​April is autism awareness month: Day 25 – Diagnosis

April is autism awareness month

Day 25 – Diagnosis

On April 25th 2007 Mark, Dylan and myself attended a local children’s centre and completed  an assessment where Dylan was officially diagnosed with autism. That was ten years ago today. 

I’m not sure how I feel about that really; maybe a bit overwhelmed. 

Ten years is a long time.

Prior to April 25th 2007 Mark and I were on very different paths as parents and held very different beliefs about Dylan and his development. We were both concerned, primarily his lack of speech, but we both responded to this in different ways and invariably had differing coping methods.

I have always been very proactive; When I’m concerned I research, I read, I leave no stone unturned no matter how upsetting the information gained or difficult the lesson learned. 

I thrive on knowledge and believe that information is power. If a person has enough information then they can make informed choices and there will be an opportunity for a reasonable decision to be made, even in the worst of situations. 

‘Why wasn’t Dylan growing and developing like he should in the tens of books I had read on pregnancy and child development?’ 

‘What are these phrases that I am hearing thrown into conversations with professionals?’ 

I Googled everything.

Mark is the exact opposite;

 ‘why worry about things that haven’t happened yet?’ 

A self-preserving mentality; 

‘why waste time and energy searching for information when you don’t even know what your options are? Dylan is Dylan, he’s happy. He will be fine. He’ll start talking. Stop worrying.’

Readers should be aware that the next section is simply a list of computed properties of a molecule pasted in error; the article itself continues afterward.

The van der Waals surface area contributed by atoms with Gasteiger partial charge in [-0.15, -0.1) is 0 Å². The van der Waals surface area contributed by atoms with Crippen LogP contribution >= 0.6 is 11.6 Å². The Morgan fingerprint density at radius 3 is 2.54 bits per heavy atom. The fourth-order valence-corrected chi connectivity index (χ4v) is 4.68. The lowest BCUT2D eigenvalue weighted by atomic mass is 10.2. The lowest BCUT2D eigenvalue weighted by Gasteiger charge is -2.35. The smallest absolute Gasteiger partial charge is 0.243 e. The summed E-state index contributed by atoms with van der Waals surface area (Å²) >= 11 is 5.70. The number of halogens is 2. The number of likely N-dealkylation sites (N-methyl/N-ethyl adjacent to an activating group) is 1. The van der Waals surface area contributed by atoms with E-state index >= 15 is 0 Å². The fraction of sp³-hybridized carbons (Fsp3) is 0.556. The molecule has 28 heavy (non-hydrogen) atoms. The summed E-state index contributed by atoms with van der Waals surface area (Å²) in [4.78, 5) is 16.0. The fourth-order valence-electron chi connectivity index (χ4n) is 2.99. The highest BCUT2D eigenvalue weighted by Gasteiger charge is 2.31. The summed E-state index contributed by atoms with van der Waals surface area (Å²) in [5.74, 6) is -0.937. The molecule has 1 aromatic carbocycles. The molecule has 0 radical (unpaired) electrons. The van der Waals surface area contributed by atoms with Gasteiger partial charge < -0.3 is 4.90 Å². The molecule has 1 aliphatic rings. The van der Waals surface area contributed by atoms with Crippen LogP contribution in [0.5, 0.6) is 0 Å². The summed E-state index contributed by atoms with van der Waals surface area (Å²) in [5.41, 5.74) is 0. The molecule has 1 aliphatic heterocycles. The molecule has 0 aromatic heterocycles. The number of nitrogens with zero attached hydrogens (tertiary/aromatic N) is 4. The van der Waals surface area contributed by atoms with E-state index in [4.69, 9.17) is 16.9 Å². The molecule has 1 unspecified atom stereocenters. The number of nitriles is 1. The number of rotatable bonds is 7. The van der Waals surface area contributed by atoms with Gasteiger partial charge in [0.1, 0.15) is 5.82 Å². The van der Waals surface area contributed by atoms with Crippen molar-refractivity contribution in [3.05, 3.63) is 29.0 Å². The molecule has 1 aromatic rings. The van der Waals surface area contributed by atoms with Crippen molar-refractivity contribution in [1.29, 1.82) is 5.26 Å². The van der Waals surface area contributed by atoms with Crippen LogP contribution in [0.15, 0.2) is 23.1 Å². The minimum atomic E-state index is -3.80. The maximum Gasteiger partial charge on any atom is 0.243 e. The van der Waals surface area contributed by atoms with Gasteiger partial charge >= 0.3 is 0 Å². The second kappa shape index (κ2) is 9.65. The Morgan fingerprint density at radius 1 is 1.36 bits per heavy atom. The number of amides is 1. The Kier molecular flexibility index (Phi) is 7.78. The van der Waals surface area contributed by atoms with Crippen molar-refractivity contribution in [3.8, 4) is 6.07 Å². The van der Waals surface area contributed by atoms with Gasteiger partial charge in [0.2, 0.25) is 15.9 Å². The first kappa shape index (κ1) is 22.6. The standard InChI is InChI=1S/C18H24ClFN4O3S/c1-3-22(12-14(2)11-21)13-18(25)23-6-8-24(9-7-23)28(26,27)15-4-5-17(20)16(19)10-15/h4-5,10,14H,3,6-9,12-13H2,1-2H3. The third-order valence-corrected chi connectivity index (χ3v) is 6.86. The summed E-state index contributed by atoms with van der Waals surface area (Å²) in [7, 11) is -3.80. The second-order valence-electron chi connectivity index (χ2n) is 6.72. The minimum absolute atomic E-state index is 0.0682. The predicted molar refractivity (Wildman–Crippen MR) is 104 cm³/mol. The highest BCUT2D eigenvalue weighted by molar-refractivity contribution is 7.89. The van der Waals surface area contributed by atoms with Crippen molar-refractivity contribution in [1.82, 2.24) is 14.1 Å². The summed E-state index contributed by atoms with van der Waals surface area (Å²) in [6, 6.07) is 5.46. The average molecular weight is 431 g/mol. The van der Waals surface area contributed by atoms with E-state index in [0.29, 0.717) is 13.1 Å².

I don’t remember what the weather was like on the morning of 25th April 2007, I wish I did. 

I don’t remember what I wore or any of the details of the journey to the clinic or the finer mundane details of that morning. I wish there was something about that day that I could remember other than the feeling of intense nausea in the pit of my stomach. 

We arrived at the clinic and were met by a play worker who knew Dylan from frequent home visits in the preceding months. She took Dylan off for a play and Mark and I spoke to the doctor with Dylan’s nursey teacher present.

 Same old questions, how was his birth, any pregnancy problems, Apgar scores, when did he sit up, when did he walk, question after question…. Did they not read his ever growing bundle of health notes? 

It took half hour to answer all the paediatricians’ questions before Mark and I were sent out for a walk so the panel could discuss their findings and come up with Dylan’s score. 

A twenty minute interval felt like an eternity. Mark and I both stifled by the awkwardness of the situation as if we were on a dodgy first date. Both making small talk and feeble jokes as if we had just met, however our subject matter was our mutual children or household bills. 

Dylan happily amused himself with some food matter that we had brought with us as a pacifier, unaffected apparently by the distinct uneasiness in the air.

On returning to the clinic the paediatrician wasted no time in confirming that Dylan’s score resulted in him being labelled as being on the autistic spectrum. 

She was not making any plans to see Dylan’s again but would be happy for him to be referred back to her. I remember asking her what we may need to refer back to her for, she didn’t really answer me.